Monthly Child Tax Credits from the IRS will be stopping this weekend. The program was expanded in early 2021 as part of a Corona Relief Package, but it expired at the end of 2021.
The relief funds are being delivered in two ways: the first half was delivered in monthly payments from July to December 2021, and the second half will be delivered when families file 2021 tax returns. The monthly sums consisted of $300 a month for children under the age of six and $250 for those ages 6 to 17. IRS reported 36 million families received the payments which were for around 60 million children.
Officials tout it as a significant contributor to reducing child poverty by allowing those in the lowest-income households to access the full amount also to help provide relief to middle-income families. The Biden administration was hoping to extend the program for at least another year with the passage of the $1.7 trillion Build Back Better plan, but the massive social spending and climate bill crumbled after Sen. Joe Manchin, D-W.Va., withdrew his support citing concerns over inflation along with growing federal debt.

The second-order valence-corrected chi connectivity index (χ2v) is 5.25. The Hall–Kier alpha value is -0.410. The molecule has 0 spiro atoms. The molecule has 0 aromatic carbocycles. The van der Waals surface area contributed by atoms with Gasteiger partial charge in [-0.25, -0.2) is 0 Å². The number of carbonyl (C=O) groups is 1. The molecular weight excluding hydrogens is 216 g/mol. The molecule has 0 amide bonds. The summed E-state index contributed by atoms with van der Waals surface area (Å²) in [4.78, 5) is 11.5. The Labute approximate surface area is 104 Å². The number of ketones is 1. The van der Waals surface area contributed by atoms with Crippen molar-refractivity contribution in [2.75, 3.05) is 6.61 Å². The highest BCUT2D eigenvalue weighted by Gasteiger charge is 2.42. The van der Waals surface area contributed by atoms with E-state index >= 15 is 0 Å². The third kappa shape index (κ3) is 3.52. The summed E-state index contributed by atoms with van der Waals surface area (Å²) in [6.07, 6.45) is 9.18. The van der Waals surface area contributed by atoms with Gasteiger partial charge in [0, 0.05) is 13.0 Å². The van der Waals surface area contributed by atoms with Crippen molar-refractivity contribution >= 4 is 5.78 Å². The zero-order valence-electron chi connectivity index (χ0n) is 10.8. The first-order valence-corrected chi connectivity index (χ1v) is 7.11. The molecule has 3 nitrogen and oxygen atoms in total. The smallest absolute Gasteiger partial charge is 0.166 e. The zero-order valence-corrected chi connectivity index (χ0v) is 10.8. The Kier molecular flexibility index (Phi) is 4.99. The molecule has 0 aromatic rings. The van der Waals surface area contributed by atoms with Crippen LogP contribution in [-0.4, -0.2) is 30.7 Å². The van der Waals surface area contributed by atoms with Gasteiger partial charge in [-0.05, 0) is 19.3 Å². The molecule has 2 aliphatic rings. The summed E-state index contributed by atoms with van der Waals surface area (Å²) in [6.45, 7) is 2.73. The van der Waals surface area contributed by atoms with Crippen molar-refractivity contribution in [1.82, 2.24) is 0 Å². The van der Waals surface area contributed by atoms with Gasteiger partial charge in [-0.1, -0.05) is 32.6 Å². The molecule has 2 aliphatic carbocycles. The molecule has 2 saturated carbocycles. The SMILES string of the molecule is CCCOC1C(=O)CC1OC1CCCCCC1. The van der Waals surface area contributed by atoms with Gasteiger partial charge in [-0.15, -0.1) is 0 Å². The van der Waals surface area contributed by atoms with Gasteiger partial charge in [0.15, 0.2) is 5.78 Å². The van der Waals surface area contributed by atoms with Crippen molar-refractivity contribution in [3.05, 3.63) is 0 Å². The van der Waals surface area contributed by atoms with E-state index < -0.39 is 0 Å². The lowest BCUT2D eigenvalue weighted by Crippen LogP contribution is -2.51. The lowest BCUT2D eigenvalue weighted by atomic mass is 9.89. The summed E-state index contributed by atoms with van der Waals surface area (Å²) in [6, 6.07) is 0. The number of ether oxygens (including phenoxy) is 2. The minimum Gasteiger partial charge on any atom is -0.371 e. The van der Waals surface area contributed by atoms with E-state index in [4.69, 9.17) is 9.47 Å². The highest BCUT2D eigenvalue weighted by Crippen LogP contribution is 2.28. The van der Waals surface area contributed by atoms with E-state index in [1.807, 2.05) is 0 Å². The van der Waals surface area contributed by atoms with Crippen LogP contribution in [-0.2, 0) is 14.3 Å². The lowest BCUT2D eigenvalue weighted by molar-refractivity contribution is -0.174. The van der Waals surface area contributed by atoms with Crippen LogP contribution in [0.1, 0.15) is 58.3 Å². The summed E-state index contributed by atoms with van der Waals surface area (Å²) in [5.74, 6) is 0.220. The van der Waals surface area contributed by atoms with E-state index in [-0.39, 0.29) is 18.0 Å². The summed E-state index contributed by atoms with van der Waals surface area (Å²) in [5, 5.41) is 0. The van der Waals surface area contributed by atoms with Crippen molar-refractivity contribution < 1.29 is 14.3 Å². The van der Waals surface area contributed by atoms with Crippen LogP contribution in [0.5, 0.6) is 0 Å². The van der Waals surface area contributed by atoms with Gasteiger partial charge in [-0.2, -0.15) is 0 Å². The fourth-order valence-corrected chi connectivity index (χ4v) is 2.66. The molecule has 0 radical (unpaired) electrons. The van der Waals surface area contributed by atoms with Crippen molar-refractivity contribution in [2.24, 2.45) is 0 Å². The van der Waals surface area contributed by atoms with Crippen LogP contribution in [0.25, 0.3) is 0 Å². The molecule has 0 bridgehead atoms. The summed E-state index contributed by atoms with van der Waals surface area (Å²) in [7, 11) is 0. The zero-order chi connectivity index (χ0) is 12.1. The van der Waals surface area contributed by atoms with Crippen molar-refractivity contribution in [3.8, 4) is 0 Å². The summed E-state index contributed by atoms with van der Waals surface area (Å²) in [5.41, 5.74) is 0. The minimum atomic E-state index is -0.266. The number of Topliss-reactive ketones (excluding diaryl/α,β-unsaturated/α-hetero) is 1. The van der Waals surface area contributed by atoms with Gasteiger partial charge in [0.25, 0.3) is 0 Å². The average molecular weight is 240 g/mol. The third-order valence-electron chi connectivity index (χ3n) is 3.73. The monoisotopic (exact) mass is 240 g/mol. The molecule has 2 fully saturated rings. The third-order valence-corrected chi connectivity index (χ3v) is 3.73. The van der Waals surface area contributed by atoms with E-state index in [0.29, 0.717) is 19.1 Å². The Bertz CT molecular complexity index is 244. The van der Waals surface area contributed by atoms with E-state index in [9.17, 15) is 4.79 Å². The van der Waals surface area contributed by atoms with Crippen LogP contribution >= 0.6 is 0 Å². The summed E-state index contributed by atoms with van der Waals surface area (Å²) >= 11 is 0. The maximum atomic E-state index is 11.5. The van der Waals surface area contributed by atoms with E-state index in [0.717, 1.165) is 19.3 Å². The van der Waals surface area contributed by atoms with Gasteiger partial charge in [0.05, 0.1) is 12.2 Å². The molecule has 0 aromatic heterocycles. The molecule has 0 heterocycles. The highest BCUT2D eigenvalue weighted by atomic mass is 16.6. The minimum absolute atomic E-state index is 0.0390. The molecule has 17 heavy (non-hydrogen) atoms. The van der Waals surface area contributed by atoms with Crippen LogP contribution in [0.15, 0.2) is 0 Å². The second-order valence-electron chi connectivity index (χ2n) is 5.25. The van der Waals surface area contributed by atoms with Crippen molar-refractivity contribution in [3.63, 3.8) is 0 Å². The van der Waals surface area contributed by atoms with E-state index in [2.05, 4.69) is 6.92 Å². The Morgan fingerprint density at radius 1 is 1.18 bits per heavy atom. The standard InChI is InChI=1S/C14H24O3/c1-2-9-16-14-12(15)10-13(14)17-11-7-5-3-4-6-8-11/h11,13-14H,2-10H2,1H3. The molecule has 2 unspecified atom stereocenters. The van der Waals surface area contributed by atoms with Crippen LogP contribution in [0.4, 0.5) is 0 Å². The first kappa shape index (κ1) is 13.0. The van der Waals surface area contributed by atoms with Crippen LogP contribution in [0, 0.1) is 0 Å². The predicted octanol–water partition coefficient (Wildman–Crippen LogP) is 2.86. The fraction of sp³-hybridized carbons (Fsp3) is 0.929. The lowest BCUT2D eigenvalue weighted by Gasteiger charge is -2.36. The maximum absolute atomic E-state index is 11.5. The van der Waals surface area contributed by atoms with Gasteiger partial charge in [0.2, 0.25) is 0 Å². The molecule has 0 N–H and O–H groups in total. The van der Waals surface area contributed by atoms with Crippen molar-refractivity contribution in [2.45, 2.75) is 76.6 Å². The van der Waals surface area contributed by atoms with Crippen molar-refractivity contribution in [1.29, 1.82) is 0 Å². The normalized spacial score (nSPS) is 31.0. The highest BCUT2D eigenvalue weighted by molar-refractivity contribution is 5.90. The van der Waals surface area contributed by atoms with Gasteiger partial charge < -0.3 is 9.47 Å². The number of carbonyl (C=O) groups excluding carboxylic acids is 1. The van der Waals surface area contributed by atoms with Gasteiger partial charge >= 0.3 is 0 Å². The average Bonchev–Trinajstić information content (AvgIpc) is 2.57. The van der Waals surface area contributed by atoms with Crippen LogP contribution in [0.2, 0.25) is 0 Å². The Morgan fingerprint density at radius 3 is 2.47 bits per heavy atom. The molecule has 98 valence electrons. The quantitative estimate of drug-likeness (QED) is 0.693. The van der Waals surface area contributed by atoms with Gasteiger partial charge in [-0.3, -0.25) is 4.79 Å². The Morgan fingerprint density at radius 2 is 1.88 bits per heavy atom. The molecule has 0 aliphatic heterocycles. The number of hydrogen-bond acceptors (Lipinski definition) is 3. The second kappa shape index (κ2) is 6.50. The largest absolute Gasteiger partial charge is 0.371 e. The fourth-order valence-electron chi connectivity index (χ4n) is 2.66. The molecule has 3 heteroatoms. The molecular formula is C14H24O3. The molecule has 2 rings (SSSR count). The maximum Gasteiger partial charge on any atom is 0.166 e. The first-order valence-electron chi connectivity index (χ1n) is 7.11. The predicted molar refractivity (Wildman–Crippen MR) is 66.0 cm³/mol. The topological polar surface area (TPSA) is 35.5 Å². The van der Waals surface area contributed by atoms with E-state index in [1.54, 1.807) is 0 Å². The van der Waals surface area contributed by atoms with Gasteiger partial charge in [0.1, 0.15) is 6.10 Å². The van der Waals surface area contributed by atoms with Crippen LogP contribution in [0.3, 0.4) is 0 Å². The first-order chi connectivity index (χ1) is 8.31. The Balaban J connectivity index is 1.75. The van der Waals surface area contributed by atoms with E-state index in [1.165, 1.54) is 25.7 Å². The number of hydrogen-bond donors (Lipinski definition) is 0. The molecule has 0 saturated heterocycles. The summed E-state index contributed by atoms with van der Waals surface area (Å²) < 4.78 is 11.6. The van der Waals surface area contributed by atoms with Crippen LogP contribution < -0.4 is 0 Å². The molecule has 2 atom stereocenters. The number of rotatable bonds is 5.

So what happens if the program is not extended? The child tax credit in 2022 would return to what it was before the American Rescue Plan. It would be $2,000 per child up to age 16 ( not 17) for individual parents making up to $200,000 and couples filing jointly making $400,000. This means there won’t be monthly installment payment options and it will instead be paid all at once as part of tax returns filed in 2023.